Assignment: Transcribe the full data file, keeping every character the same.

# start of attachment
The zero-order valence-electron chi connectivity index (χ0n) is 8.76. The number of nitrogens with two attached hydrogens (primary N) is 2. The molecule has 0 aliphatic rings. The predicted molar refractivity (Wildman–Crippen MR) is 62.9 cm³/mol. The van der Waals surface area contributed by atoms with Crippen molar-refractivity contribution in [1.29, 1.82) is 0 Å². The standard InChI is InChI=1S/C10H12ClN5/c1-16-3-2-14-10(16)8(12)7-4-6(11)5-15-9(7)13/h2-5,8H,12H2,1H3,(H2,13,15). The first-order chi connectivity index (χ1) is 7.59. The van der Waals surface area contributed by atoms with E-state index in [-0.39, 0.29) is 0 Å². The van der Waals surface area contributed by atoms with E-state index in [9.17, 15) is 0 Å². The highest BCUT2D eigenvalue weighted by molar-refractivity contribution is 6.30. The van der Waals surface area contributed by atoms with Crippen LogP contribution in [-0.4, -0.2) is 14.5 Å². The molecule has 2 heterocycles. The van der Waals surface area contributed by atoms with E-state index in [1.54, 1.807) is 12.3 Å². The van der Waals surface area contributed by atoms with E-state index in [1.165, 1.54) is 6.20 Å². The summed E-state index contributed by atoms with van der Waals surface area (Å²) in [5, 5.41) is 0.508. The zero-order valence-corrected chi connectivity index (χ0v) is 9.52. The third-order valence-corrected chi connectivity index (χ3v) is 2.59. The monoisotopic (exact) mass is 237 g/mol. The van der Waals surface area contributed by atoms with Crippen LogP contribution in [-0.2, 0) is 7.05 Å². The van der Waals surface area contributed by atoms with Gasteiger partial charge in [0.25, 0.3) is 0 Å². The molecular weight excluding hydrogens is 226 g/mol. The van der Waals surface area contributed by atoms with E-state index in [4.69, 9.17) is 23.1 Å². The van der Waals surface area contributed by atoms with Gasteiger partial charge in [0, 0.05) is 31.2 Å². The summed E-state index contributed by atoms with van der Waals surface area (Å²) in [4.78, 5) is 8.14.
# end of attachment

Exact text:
The zero-order valence-electron chi connectivity index (χ0n) is 8.76. The number of nitrogens with two attached hydrogens (primary N) is 2. The molecule has 0 aliphatic rings. The predicted molar refractivity (Wildman–Crippen MR) is 62.9 cm³/mol. The van der Waals surface area contributed by atoms with Crippen molar-refractivity contribution in [1.29, 1.82) is 0 Å². The standard InChI is InChI=1S/C10H12ClN5/c1-16-3-2-14-10(16)8(12)7-4-6(11)5-15-9(7)13/h2-5,8H,12H2,1H3,(H2,13,15). The first-order chi connectivity index (χ1) is 7.59. The van der Waals surface area contributed by atoms with E-state index in [-0.39, 0.29) is 0 Å². The van der Waals surface area contributed by atoms with E-state index in [9.17, 15) is 0 Å². The highest BCUT2D eigenvalue weighted by molar-refractivity contribution is 6.30. The van der Waals surface area contributed by atoms with Crippen LogP contribution in [-0.4, -0.2) is 14.5 Å². The molecule has 2 heterocycles. The van der Waals surface area contributed by atoms with E-state index in [1.54, 1.807) is 12.3 Å². The van der Waals surface area contributed by atoms with E-state index in [1.165, 1.54) is 6.20 Å². The summed E-state index contributed by atoms with van der Waals surface area (Å²) in [5, 5.41) is 0.508. The zero-order valence-corrected chi connectivity index (χ0v) is 9.52. The third-order valence-corrected chi connectivity index (χ3v) is 2.59. The monoisotopic (exact) mass is 237 g/mol. The van der Waals surface area contributed by atoms with Crippen LogP contribution in [-0.2, 0) is 7.05 Å². The van der Waals surface area contributed by atoms with Gasteiger partial charge in [0.25, 0.3) is 0 Å². The molecular weight excluding hydrogens is 226 g/mol. The van der Waals surface area contributed by atoms with E-state index in [4.69, 9.17) is 23.1 Å². The van der Waals surface area contributed by atoms with Gasteiger partial charge in [0, 0.05) is 31.2 Å². The summed E-state index contributed by atoms with van der Waals surface area (Å²) in [4.78, 5) is 8.14.